I initially compiled this list while I was applying for grad schools. It was just a quick email that I sent to a list of other Flinn scholars, hoping that it could be a few words of wisdom for the new ones. Here it is:
I wish I had…
1. started signing up for frequent flyer miles
I don’t know how many miles I’ve flown during my undergrad. maybe a bazillion. study abroad. conferences. visiting friends and family. I should have signed up for a frequent flyer program. Since I did a lot of international flying, it would have been best to go with one (or all) of the alliances… like oneworld, SkyTeam or Star Alliance… or I could have tried to get a credit card that gave frequent flier miles. Whatever way, I wish I could now cash these in to visit friends and grad schools, etc.
2. saved all of my course syllabi in a single file
One of the grad schools I applied to wanted me to organize my entire transcript (all 210+ credit hours of it) based on courses which were most relevant to the program including the textbook used for each course. Technically, I save most of my syllabi because I am (was?) a major pack-rat. But I saved them along with every other unimportant scrap of paper I got from those classes. So when I decided it was time to purge myself of the many boxes of junk from the prior 5.5 years of my college career, I think I discarded most of them. Which made determining the textbook used for the CHM115 course I took in the spring of ’03 exceedingly difficult. The course was not on Blackboard at the time and the instructor had since pulled the info from his own website. The Wayback Machine didn’t even help, since it doesn’t archive PDF files. I wish I had had a single file to go to to see all of my syllabi.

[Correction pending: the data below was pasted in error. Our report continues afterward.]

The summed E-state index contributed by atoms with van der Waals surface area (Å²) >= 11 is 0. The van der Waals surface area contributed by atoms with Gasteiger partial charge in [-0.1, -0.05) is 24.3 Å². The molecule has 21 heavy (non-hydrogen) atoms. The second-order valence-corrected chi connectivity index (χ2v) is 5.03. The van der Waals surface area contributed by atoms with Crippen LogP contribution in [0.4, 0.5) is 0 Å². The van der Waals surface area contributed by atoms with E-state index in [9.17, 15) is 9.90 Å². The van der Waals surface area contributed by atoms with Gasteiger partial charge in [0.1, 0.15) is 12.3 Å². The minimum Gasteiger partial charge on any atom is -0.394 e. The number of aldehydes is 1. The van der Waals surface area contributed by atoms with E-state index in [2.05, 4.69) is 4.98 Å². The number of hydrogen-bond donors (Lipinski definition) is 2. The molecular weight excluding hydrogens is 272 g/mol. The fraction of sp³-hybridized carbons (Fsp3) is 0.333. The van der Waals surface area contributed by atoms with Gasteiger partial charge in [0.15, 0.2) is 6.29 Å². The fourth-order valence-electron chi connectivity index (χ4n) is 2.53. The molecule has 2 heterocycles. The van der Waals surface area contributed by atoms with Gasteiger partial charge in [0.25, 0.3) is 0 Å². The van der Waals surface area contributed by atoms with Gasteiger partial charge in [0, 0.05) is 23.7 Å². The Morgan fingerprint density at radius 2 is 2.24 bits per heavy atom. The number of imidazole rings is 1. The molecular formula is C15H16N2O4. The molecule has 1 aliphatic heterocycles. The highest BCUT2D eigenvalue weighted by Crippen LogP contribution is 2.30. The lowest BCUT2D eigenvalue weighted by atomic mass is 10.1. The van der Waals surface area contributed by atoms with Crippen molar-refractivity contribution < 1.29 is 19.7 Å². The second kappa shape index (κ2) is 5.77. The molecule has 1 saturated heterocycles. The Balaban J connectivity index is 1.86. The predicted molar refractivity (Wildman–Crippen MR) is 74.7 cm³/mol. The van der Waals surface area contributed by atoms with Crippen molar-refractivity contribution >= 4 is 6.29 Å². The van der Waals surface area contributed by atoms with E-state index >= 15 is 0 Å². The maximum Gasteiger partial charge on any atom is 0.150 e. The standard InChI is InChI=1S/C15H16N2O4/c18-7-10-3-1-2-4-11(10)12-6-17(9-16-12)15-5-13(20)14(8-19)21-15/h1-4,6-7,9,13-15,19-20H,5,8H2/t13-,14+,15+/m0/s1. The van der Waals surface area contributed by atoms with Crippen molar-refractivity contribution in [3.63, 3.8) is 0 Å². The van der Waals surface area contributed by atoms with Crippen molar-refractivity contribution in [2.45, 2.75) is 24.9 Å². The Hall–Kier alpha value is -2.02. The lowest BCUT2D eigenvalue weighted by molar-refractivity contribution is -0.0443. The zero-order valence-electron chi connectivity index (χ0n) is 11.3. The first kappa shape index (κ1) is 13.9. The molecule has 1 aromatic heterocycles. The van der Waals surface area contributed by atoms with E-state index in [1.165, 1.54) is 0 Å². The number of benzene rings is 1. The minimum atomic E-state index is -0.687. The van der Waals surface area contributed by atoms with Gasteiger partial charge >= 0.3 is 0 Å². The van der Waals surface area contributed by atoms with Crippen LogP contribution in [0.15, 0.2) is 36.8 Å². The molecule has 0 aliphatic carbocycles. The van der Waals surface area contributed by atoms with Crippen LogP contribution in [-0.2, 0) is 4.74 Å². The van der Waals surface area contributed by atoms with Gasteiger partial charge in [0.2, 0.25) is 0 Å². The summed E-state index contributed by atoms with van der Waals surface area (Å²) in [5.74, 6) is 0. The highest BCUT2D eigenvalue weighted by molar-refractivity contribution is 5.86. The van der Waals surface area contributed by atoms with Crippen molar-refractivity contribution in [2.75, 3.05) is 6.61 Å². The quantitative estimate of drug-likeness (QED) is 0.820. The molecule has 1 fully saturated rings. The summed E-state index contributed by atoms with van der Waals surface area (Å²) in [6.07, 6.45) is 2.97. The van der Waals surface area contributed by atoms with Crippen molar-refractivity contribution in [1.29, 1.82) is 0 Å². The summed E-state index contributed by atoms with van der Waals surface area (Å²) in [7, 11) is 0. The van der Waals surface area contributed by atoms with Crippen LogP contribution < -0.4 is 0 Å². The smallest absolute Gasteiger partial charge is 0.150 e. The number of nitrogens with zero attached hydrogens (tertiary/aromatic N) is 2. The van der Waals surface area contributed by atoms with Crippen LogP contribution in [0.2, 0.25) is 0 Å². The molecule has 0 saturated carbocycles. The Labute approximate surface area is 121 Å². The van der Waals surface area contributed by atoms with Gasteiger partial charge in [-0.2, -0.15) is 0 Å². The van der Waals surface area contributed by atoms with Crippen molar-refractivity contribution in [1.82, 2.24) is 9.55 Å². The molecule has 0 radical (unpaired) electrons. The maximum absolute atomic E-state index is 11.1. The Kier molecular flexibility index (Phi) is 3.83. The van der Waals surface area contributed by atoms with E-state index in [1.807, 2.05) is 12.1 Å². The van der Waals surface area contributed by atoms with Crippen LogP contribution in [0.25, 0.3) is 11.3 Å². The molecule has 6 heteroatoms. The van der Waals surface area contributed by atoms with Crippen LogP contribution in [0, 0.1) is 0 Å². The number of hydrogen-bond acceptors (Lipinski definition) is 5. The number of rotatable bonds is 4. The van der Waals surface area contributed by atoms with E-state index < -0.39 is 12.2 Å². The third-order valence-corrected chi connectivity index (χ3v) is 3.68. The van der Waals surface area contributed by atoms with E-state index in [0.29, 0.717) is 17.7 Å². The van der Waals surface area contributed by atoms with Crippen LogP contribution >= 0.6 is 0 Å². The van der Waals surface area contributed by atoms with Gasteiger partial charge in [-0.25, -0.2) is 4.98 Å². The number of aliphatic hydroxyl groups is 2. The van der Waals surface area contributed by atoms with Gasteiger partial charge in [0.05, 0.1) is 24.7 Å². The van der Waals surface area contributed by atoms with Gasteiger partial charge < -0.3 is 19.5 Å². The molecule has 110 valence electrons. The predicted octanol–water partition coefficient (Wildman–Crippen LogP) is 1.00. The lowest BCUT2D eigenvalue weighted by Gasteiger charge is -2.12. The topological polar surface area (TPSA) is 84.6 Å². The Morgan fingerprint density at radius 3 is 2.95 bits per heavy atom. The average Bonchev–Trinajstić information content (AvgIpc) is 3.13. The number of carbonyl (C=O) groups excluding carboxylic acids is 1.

3. actually started a portfolio
because, again, one of my grad school prospects specifically asked for this. and they want it on the internet. I think this is especially true advice for “project” majors–that is, majors where you learn to develop a project with a final result. Art, composition, design, engineering, computer science. The tough part I found when I kindof started freshman year is being able to guess what is relevant. But the cool thing I’ve realized is that it is likely all relevant. Don’t know where to start? Try putting this into google… “<your field> portfolio”. Or try to find portfolios of grad students in your field or related fields.